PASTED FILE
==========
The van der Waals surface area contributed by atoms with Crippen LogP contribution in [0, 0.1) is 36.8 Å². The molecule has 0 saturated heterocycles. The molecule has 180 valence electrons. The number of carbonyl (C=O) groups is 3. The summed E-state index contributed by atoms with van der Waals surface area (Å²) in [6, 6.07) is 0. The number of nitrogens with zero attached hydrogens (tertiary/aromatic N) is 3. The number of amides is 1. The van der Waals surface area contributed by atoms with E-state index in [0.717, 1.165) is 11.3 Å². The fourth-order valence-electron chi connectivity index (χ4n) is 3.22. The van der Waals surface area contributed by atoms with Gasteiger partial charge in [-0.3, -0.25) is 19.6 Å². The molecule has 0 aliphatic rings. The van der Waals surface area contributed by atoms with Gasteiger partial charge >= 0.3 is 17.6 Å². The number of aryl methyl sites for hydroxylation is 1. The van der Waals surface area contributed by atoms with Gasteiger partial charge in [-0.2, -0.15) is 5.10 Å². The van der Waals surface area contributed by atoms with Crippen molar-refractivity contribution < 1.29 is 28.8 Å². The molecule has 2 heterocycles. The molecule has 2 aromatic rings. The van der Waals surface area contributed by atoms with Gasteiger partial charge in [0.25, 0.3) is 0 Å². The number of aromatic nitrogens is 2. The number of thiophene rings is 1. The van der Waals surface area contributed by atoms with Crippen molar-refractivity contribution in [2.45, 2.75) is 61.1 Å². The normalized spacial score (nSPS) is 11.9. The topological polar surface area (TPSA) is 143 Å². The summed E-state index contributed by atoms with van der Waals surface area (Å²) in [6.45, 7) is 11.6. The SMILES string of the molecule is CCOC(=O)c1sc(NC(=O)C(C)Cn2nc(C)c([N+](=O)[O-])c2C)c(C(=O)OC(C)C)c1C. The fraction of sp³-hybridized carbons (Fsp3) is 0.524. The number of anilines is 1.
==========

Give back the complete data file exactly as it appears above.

The van der Waals surface area contributed by atoms with Crippen LogP contribution in [0, 0.1) is 36.8 Å². The molecule has 0 saturated heterocycles. The molecule has 180 valence electrons. The number of carbonyl (C=O) groups is 3. The summed E-state index contributed by atoms with van der Waals surface area (Å²) in [6, 6.07) is 0. The number of nitrogens with zero attached hydrogens (tertiary/aromatic N) is 3. The number of amides is 1. The van der Waals surface area contributed by atoms with E-state index in [0.717, 1.165) is 11.3 Å². The fourth-order valence-electron chi connectivity index (χ4n) is 3.22. The van der Waals surface area contributed by atoms with Gasteiger partial charge in [-0.3, -0.25) is 19.6 Å². The molecule has 0 aliphatic rings. The van der Waals surface area contributed by atoms with Gasteiger partial charge >= 0.3 is 17.6 Å². The number of aryl methyl sites for hydroxylation is 1. The van der Waals surface area contributed by atoms with Gasteiger partial charge in [-0.2, -0.15) is 5.10 Å². The van der Waals surface area contributed by atoms with Crippen molar-refractivity contribution < 1.29 is 28.8 Å². The molecule has 2 heterocycles. The molecule has 2 aromatic rings. The van der Waals surface area contributed by atoms with Gasteiger partial charge in [0.25, 0.3) is 0 Å². The number of aromatic nitrogens is 2. The number of thiophene rings is 1. The van der Waals surface area contributed by atoms with Crippen molar-refractivity contribution in [2.45, 2.75) is 61.1 Å². The normalized spacial score (nSPS) is 11.9. The topological polar surface area (TPSA) is 143 Å². The summed E-state index contributed by atoms with van der Waals surface area (Å²) in [6.45, 7) is 11.6. The SMILES string of the molecule is CCOC(=O)c1sc(NC(=O)C(C)Cn2nc(C)c([N+](=O)[O-])c2C)c(C(=O)OC(C)C)c1C. The fraction of sp³-hybridized carbons (Fsp3) is 0.524. The number of anilines is 1.